The first two categories are fairly standard in product planning discussions, but I always like to include space for people to throw out whatever ideas they want to. We might have time to get to them or we might not, but the ideas are out there and that’s the most important part. Maybe those so-called “crazy ideas” will inspire ideas in other teammates, and we’ll accidentally stumble upon something none of us could have conceived on their own!
Once the team had all of our ideas laid out, we started prioritizing them. We asked ourselves, “Which of these ideas is the most important? What order should we accomplish them in?”
Every morning during the week of the hackathon, we’d meet and give a “stand up” of sorts (borrowing from the Agile ceremonies we participate in every day). We’d discuss our progress in the previous day, any blockers that arose (or things that turned out to be way more difficult than we originally thought), and what we thought we should work on next.
Me and my team were lucky to be one of the grand prize-winning groups of the Conductor Hackathon, but there were so many projects from other groups that I liked, and all for different reasons.
There were some projects that were just such obvious improvements to our product that it didn’t make sense not to do them; there were some that were very far-reaching and ambitious and pulled in new technologies and tools to solve big problems; and then there were some that took a different approach to solutions we were already working on, altering the course of how we would develop them in future versions of our product.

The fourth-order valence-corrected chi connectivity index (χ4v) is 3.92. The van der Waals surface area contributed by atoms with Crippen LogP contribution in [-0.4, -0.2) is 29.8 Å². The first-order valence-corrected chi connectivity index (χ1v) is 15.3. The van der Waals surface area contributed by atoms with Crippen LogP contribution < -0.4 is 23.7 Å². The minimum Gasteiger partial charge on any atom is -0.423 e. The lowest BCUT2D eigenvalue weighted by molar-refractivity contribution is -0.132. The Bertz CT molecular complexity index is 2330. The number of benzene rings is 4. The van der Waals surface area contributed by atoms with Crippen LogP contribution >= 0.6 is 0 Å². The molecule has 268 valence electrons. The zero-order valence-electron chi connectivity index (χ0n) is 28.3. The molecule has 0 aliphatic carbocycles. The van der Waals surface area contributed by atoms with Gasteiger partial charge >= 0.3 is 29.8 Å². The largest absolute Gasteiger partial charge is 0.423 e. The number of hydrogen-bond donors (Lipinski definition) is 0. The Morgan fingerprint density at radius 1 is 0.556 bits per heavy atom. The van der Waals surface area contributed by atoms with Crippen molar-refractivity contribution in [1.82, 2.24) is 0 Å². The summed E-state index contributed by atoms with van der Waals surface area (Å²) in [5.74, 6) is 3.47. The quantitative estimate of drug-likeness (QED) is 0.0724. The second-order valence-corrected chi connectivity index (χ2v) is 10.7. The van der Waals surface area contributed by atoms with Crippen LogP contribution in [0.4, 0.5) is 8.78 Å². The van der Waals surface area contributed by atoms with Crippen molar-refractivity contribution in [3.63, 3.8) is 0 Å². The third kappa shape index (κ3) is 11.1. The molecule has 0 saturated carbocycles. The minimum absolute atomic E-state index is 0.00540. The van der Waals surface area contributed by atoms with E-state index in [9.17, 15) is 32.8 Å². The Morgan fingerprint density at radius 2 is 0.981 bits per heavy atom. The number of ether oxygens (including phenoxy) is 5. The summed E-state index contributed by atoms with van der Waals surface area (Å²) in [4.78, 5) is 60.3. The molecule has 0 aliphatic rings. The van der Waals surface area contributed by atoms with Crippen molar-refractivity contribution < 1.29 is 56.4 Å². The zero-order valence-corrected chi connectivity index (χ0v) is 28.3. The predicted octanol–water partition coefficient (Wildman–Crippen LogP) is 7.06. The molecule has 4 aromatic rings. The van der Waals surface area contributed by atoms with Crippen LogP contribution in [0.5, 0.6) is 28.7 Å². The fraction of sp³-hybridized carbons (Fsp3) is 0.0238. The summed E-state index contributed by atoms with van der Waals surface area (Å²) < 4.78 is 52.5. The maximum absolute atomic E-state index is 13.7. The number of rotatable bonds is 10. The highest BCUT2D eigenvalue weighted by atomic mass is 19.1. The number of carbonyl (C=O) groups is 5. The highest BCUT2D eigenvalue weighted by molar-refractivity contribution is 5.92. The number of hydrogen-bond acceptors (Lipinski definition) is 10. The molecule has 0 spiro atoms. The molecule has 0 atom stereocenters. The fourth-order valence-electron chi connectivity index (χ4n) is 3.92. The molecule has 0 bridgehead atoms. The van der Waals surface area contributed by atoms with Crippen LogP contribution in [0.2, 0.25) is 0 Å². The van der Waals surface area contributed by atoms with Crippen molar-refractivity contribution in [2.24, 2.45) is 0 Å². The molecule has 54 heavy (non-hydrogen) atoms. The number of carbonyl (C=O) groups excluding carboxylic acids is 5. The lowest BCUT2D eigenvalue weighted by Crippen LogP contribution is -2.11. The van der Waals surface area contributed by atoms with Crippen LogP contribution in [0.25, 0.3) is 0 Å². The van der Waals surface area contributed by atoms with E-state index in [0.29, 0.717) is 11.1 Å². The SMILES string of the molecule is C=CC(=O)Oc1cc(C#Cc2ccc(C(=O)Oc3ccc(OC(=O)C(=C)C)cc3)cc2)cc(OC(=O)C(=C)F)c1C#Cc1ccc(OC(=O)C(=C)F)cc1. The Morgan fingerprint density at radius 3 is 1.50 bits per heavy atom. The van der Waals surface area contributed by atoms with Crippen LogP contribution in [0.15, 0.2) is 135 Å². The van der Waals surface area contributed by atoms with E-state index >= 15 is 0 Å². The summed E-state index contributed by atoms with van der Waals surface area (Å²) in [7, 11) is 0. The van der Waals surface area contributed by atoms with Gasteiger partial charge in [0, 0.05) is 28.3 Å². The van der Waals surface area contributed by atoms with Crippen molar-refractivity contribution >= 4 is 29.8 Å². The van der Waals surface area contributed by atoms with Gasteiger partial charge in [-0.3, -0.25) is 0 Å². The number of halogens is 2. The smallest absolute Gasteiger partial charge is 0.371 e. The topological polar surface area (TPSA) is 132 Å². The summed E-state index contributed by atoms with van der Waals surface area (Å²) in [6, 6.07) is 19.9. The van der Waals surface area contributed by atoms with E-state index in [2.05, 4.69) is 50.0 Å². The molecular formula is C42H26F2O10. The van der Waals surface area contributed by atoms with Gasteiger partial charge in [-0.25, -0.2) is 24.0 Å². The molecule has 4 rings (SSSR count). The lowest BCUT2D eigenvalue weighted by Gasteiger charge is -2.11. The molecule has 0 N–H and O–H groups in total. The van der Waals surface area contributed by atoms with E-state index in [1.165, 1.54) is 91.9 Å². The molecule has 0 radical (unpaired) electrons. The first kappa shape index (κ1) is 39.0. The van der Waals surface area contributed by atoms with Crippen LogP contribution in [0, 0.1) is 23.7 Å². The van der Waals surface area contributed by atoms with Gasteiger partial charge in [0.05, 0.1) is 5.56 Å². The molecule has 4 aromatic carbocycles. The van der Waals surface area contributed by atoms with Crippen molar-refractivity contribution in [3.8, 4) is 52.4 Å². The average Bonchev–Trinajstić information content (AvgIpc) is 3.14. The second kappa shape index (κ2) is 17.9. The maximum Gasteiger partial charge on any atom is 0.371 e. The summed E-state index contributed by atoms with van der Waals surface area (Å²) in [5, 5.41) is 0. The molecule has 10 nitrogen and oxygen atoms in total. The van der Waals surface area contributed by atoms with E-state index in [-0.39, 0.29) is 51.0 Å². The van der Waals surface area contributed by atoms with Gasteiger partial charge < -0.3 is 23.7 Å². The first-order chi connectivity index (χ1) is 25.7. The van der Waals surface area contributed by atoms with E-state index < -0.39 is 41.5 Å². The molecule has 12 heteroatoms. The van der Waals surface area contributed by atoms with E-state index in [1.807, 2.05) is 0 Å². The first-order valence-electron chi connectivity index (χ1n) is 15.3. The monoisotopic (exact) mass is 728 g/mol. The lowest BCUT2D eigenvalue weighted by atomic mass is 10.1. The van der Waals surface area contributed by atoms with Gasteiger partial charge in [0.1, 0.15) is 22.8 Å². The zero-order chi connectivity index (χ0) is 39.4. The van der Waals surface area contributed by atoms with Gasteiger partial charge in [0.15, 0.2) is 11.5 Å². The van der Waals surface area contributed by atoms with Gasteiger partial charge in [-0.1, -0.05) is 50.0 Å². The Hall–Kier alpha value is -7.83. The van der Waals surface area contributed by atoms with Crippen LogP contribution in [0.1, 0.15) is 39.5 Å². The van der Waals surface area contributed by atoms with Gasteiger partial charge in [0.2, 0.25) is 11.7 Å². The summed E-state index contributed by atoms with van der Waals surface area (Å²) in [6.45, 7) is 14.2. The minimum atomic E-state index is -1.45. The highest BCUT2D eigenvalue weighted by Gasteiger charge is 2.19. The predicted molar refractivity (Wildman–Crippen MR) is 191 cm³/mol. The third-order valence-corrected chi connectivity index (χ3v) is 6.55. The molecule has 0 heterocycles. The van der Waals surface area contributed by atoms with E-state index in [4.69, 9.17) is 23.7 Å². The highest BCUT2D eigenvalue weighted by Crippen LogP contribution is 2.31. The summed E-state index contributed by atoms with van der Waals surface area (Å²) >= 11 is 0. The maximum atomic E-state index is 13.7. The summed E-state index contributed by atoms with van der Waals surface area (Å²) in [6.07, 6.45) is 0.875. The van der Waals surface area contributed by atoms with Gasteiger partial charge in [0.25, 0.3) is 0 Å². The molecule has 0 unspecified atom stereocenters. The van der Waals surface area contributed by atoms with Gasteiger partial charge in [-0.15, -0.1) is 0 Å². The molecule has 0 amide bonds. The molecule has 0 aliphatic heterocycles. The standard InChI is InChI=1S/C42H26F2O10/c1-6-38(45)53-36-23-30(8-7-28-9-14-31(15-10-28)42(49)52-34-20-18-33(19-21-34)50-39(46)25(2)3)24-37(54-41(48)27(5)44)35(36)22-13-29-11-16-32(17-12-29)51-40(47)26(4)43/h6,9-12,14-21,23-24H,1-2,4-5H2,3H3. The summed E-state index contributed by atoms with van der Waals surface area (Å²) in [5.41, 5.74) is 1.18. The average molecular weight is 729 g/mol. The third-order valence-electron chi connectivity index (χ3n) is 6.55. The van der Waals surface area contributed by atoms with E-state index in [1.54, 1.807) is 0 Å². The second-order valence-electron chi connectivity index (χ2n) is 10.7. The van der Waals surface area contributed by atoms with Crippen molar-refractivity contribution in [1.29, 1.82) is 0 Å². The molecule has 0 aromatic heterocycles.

There wasn’t a project that I didn’t like – they were all super cool.
Sometimes, people can get nervous or overwhelmed when participating in a hackathon project for the first time. Here are a few pieces of advice to make sure you’re getting the most out of your hackathon experience.
Budget your time. You have very little time to conceive, flesh out, build, and iterate on your ideas, so you need to make sure you’re spending every minute working on the right things. It’s better to have a single fully-baked idea than 4 quarter-baked ideas.
Try something new! Maybe it’s a new process (Affinity Mapping/Lean Coffee/etc.), maybe it’s a new programming language or framework, maybe it’s a new technology altogether (in one of my past hackathons, there was a team who did some really cool stuff with arduinos). No matter what it is, make sure you take full advantage of this “consequences-free” environment to try out something that would otherwise be deemed too risky.
And, of course, make sure you’re learning things and having fun. This as an opportunity to get to know other people in your company (and to help them get to know you). Your team has come together around an idea that you all think is cool, and you all have something different to bring to the table. Enjoy the madness!
We had a great time across Conductor with the Conductor Hackathon and I can’t wait for the next one. Get out there and start hacking!
The post Go Fast and Try Something Crazy: Lessons from the Conductor Hackathon appeared first on Conductor Spotlight.